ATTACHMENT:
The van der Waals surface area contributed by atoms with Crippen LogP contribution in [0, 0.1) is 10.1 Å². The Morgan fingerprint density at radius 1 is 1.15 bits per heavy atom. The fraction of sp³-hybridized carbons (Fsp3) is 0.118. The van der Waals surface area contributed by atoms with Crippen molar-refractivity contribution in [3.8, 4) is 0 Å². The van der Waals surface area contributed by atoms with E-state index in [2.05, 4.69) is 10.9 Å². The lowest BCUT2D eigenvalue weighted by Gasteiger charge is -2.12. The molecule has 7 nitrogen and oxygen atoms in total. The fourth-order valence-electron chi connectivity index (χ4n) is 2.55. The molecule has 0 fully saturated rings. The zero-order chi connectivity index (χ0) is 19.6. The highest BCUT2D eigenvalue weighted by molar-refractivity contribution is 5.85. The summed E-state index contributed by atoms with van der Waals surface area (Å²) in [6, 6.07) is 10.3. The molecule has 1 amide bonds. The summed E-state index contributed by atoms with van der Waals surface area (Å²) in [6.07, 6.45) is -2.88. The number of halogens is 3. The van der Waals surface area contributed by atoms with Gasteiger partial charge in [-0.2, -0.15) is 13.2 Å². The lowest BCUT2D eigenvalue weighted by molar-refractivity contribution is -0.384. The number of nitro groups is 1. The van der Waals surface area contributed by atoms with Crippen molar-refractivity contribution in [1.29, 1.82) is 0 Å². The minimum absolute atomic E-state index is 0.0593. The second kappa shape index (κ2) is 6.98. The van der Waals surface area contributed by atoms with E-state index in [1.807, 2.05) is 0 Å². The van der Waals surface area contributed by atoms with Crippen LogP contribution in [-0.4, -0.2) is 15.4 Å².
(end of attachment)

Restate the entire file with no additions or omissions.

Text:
The van der Waals surface area contributed by atoms with Crippen LogP contribution in [0, 0.1) is 10.1 Å². The Morgan fingerprint density at radius 1 is 1.15 bits per heavy atom. The fraction of sp³-hybridized carbons (Fsp3) is 0.118. The van der Waals surface area contributed by atoms with Crippen molar-refractivity contribution in [3.8, 4) is 0 Å². The van der Waals surface area contributed by atoms with E-state index in [2.05, 4.69) is 10.9 Å². The lowest BCUT2D eigenvalue weighted by Gasteiger charge is -2.12. The molecule has 7 nitrogen and oxygen atoms in total. The fourth-order valence-electron chi connectivity index (χ4n) is 2.55. The molecule has 0 fully saturated rings. The zero-order chi connectivity index (χ0) is 19.6. The highest BCUT2D eigenvalue weighted by molar-refractivity contribution is 5.85. The summed E-state index contributed by atoms with van der Waals surface area (Å²) in [6, 6.07) is 10.3. The molecule has 1 amide bonds. The summed E-state index contributed by atoms with van der Waals surface area (Å²) in [6.07, 6.45) is -2.88. The number of halogens is 3. The van der Waals surface area contributed by atoms with Gasteiger partial charge in [-0.2, -0.15) is 13.2 Å². The lowest BCUT2D eigenvalue weighted by molar-refractivity contribution is -0.384. The number of nitro groups is 1. The van der Waals surface area contributed by atoms with Crippen molar-refractivity contribution in [1.29, 1.82) is 0 Å². The minimum absolute atomic E-state index is 0.0593. The second kappa shape index (κ2) is 6.98. The van der Waals surface area contributed by atoms with E-state index in [1.807, 2.05) is 0 Å². The van der Waals surface area contributed by atoms with Crippen LogP contribution in [-0.4, -0.2) is 15.4 Å².